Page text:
Instead of flyovers, Cebu City officials and businessmen opposed to the projects appealed anew to rechannel the funds to other projects instead.
Sylvan Jakosalem, chairman of the Cebu City Integrated Traffic Operations Management (Citom), said the government should use the funds to build either a drainage system or a Metro Cebu-wide computerized traffic network.
“The mayor and even the council may ask the national government or president to realign the funds. No harm in trying,” he said.
Jakosalem, who said road widening is the better option in order to accommodate more vehicles, said Cebu City shouldn’t be like Manila, which has many flyovers but was unable to resolve its flooding problems.
He said if there will be a flyover, the M.J. Cuenco-General Maxilom Avenue area is more acceptable compared to Gorordo Avenue especially if the M.J. Cuenco area is widened.
Businessman Bunny Pages said the suspension of the two flyover projects gives time for both the government and the private sector to raise P30 million for a traffic master plan.
“This is just a small amount for the future of Cebu,” he told Cebu Daily News.
Pages said businessman Bobby Aboitiz told him about the need to search for experts who can work on Cebu’s traffic master plan. A master plan could be done in one year, he said.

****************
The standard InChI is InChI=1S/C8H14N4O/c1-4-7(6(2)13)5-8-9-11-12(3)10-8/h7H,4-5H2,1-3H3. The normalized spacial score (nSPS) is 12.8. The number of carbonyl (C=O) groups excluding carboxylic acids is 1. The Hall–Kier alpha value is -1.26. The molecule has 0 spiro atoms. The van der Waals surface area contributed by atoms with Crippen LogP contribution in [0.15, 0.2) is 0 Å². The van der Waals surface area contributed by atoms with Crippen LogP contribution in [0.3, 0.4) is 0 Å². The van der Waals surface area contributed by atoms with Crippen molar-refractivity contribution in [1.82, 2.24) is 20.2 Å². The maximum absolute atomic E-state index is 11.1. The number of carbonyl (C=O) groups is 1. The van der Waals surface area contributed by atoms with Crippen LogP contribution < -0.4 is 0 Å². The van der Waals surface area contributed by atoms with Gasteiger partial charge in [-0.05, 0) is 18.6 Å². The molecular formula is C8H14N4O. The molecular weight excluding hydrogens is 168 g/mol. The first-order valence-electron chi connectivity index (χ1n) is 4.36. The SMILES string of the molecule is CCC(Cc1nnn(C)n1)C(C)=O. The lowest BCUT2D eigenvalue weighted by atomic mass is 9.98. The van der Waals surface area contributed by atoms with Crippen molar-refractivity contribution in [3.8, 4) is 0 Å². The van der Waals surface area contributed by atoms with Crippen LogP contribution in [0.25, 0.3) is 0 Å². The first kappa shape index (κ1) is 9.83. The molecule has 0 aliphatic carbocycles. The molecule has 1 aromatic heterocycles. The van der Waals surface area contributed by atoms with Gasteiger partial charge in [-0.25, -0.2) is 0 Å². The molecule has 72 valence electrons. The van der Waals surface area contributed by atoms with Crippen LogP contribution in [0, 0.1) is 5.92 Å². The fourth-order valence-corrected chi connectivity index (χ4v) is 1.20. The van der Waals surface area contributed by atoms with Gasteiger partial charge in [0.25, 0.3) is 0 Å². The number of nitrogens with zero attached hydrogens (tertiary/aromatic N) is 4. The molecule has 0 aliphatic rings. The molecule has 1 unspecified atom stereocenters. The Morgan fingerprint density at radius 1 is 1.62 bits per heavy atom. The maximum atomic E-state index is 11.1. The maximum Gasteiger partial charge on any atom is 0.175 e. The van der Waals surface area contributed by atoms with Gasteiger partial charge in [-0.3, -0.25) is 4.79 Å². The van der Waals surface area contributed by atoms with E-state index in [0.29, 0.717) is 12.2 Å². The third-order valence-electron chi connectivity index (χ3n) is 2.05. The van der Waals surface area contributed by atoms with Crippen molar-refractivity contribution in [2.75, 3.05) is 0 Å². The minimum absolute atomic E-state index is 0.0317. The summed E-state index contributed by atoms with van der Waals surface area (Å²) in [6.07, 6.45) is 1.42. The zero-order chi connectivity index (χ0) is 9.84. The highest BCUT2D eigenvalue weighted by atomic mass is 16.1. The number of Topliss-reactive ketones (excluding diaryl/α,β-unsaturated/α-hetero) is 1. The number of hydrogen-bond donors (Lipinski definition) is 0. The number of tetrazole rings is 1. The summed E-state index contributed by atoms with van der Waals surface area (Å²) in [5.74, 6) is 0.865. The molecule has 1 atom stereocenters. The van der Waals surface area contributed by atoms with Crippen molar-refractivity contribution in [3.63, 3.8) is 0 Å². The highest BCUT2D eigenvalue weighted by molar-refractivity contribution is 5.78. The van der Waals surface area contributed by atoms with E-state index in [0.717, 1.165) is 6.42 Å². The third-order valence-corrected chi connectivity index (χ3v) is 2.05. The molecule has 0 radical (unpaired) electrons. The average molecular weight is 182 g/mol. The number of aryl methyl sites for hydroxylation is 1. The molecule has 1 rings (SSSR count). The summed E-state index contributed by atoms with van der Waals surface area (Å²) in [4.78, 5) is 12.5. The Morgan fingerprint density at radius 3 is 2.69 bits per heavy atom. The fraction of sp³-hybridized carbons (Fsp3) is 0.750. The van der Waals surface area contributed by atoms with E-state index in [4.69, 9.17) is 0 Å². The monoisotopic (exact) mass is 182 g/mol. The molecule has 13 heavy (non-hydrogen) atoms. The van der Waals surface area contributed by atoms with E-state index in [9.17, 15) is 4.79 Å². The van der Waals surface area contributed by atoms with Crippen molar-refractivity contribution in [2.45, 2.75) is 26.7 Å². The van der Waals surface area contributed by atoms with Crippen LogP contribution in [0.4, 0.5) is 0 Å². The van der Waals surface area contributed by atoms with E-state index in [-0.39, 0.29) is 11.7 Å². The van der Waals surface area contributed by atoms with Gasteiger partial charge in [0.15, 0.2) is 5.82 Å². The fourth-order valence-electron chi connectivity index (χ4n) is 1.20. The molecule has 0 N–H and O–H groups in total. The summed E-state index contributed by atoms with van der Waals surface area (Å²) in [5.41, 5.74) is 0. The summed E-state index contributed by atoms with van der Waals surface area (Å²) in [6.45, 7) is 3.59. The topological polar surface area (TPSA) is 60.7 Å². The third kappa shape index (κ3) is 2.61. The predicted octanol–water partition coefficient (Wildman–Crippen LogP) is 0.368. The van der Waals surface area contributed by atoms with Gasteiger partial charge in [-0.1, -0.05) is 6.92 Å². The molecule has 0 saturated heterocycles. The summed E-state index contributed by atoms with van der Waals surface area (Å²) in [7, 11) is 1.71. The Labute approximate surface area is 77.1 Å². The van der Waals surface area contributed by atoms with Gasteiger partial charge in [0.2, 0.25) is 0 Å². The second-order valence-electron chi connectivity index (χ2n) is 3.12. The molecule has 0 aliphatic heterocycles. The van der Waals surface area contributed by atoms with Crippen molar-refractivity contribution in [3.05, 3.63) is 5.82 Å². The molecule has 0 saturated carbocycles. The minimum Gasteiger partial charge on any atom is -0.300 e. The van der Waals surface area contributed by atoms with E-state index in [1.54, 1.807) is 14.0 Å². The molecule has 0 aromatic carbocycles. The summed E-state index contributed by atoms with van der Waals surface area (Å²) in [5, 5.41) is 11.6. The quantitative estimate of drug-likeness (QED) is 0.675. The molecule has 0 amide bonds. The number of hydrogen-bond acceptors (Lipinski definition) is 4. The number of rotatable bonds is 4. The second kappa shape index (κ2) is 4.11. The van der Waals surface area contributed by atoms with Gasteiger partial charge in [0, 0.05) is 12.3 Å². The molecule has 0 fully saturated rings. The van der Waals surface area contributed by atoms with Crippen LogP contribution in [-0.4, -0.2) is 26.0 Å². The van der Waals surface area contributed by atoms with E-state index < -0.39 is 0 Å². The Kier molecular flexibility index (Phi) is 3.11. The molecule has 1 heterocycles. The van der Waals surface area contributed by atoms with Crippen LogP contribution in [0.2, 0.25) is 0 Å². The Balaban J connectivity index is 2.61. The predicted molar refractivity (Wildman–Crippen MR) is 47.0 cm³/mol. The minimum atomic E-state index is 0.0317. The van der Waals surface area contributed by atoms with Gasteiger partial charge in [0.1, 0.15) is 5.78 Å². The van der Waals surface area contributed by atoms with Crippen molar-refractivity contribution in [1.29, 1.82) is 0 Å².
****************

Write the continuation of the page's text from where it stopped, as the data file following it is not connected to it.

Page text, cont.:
Public Works and Highways undersecretary Romeo Momo issued an Oct. 7 memo that ordered a suspension in the flyover projects unless the concerns raised by stakeholders are addressed.
A public hearing on the two projects is tentatively scheduled on Oct. 28.
Reps. Rachel “Cutie” del Mar and Tomas Osmeña of Cebu City’s north and south districts, respectively, signified their interest to attend the public hearing in support of the projects.
Cebu City Mayor Michael Rama, who opposed the projects, said it’s better that experts and not public officials should attend the hearing.
Pages confirmed that he showed a copy of the DPWH memo to former congressman Raul del Mar and tried to convince him to reconsider his support last week.
Pages said the business sector is pushing to update the Metro Cebu Land Use and Transport Study (Mcluts) that was good only until 2000.
“I think the Department of Transportation and Communications (DOTC) can fund the master plan because nobody is objecting to it,” Pages said.
Even some residents in Gorordo expressed reservations to the flyover project.
Fifty-year-old Mercedes Perpetua, who owns a restaurant across the Asilo dela Milagrosa church, said they have nowhere to go once their house is demolished to make way for the flyover.
Perpetua’s house is located in a government-owned lot in the area.
Rep. Del Mar earlier asked the Department of Public Works and Highways (DPWH-7) to spare the Asilo church due to its cultural significance.
Perpetua said they’ve been staying in the spot across the church for 15 years selling food.
Another resident, a beauty parlor manager named Loisan Zamora, said officials should dialogue with the affected residents first before deciding on implementing the flyover project.
Though the government promised to provide financial compensation for their lot, Zamora said they would rather stay in the area. /By Doris C. Bongcac, Marian Z. Codilla and Candeze R. Mongaya